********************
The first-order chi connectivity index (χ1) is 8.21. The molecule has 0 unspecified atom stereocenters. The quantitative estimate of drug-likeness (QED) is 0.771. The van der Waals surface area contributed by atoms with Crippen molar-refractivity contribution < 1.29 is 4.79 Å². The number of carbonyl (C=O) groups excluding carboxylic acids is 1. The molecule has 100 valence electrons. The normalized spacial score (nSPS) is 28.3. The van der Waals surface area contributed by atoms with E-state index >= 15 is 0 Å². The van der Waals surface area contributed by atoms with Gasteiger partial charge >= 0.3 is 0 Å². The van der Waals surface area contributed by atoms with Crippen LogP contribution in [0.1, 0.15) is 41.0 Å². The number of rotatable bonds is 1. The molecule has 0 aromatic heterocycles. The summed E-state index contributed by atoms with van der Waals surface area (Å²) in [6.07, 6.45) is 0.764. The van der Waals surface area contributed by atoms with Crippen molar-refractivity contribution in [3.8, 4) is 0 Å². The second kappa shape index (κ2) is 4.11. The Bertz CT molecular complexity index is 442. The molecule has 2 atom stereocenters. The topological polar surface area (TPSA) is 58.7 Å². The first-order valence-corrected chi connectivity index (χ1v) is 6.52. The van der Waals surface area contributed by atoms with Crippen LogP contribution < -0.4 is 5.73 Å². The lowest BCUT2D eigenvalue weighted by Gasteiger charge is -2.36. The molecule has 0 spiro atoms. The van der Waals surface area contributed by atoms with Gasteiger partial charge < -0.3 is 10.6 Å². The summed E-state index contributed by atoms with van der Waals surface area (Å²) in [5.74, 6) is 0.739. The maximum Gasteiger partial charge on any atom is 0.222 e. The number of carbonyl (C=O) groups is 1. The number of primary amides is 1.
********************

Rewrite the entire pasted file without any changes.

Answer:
The first-order chi connectivity index (χ1) is 8.21. The molecule has 0 unspecified atom stereocenters. The quantitative estimate of drug-likeness (QED) is 0.771. The van der Waals surface area contributed by atoms with Crippen molar-refractivity contribution < 1.29 is 4.79 Å². The number of carbonyl (C=O) groups excluding carboxylic acids is 1. The molecule has 100 valence electrons. The normalized spacial score (nSPS) is 28.3. The van der Waals surface area contributed by atoms with E-state index >= 15 is 0 Å². The van der Waals surface area contributed by atoms with Gasteiger partial charge >= 0.3 is 0 Å². The van der Waals surface area contributed by atoms with Crippen LogP contribution in [0.1, 0.15) is 41.0 Å². The number of rotatable bonds is 1. The molecule has 0 aromatic heterocycles. The summed E-state index contributed by atoms with van der Waals surface area (Å²) in [6.07, 6.45) is 0.764. The van der Waals surface area contributed by atoms with Crippen molar-refractivity contribution in [3.8, 4) is 0 Å². The second kappa shape index (κ2) is 4.11. The Bertz CT molecular complexity index is 442. The molecule has 2 atom stereocenters. The topological polar surface area (TPSA) is 58.7 Å². The first-order valence-corrected chi connectivity index (χ1v) is 6.52. The van der Waals surface area contributed by atoms with Crippen LogP contribution < -0.4 is 5.73 Å². The lowest BCUT2D eigenvalue weighted by Gasteiger charge is -2.36. The molecule has 0 spiro atoms. The van der Waals surface area contributed by atoms with Gasteiger partial charge < -0.3 is 10.6 Å². The summed E-state index contributed by atoms with van der Waals surface area (Å²) in [5.74, 6) is 0.739. The maximum Gasteiger partial charge on any atom is 0.222 e. The number of carbonyl (C=O) groups is 1. The number of primary amides is 1.